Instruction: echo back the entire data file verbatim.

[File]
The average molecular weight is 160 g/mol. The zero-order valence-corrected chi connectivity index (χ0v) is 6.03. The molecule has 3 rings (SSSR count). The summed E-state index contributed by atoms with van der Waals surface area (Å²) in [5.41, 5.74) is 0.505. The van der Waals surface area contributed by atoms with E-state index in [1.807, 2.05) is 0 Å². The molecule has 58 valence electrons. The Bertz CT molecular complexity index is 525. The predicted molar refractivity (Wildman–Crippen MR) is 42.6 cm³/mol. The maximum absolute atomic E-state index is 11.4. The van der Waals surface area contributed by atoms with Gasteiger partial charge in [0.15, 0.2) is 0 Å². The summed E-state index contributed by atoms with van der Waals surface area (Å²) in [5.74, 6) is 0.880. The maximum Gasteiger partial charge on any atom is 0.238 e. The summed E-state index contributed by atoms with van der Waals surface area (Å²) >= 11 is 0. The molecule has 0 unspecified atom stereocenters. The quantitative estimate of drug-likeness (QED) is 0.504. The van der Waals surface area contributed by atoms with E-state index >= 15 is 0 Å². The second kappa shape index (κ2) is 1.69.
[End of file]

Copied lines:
The average molecular weight is 160 g/mol. The zero-order valence-corrected chi connectivity index (χ0v) is 6.03. The molecule has 3 rings (SSSR count). The summed E-state index contributed by atoms with van der Waals surface area (Å²) in [5.41, 5.74) is 0.505. The van der Waals surface area contributed by atoms with E-state index in [1.807, 2.05) is 0 Å². The molecule has 58 valence electrons. The Bertz CT molecular complexity index is 525. The predicted molar refractivity (Wildman–Crippen MR) is 42.6 cm³/mol. The maximum absolute atomic E-state index is 11.4. The van der Waals surface area contributed by atoms with Gasteiger partial charge in [0.15, 0.2) is 0 Å². The summed E-state index contributed by atoms with van der Waals surface area (Å²) in [5.74, 6) is 0.880. The maximum Gasteiger partial charge on any atom is 0.238 e. The summed E-state index contributed by atoms with van der Waals surface area (Å²) >= 11 is 0. The molecule has 0 unspecified atom stereocenters. The quantitative estimate of drug-likeness (QED) is 0.504. The van der Waals surface area contributed by atoms with E-state index >= 15 is 0 Å². The second kappa shape index (κ2) is 1.69.